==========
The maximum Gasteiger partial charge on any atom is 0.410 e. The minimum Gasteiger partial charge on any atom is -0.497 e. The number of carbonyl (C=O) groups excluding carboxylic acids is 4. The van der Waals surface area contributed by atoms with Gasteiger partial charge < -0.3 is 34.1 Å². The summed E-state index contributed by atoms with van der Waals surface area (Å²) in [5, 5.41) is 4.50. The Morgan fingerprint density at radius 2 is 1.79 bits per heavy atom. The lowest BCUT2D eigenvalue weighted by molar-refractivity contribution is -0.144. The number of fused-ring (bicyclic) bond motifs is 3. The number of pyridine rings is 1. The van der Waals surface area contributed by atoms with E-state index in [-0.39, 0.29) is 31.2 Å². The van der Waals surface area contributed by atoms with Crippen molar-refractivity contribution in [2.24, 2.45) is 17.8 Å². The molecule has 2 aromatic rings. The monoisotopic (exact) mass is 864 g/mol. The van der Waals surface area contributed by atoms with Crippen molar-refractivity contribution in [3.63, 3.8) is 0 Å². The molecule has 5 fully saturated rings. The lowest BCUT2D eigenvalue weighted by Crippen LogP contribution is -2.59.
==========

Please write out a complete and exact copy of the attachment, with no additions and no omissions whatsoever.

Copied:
The maximum Gasteiger partial charge on any atom is 0.410 e. The minimum Gasteiger partial charge on any atom is -0.497 e. The number of carbonyl (C=O) groups excluding carboxylic acids is 4. The van der Waals surface area contributed by atoms with Gasteiger partial charge < -0.3 is 34.1 Å². The summed E-state index contributed by atoms with van der Waals surface area (Å²) in [5, 5.41) is 4.50. The Morgan fingerprint density at radius 2 is 1.79 bits per heavy atom. The lowest BCUT2D eigenvalue weighted by molar-refractivity contribution is -0.144. The number of fused-ring (bicyclic) bond motifs is 3. The number of pyridine rings is 1. The van der Waals surface area contributed by atoms with E-state index in [-0.39, 0.29) is 31.2 Å². The van der Waals surface area contributed by atoms with Crippen molar-refractivity contribution in [2.24, 2.45) is 17.8 Å². The molecule has 2 aromatic rings. The monoisotopic (exact) mass is 864 g/mol. The van der Waals surface area contributed by atoms with Crippen molar-refractivity contribution in [3.63, 3.8) is 0 Å². The molecule has 5 fully saturated rings. The lowest BCUT2D eigenvalue weighted by Crippen LogP contribution is -2.59.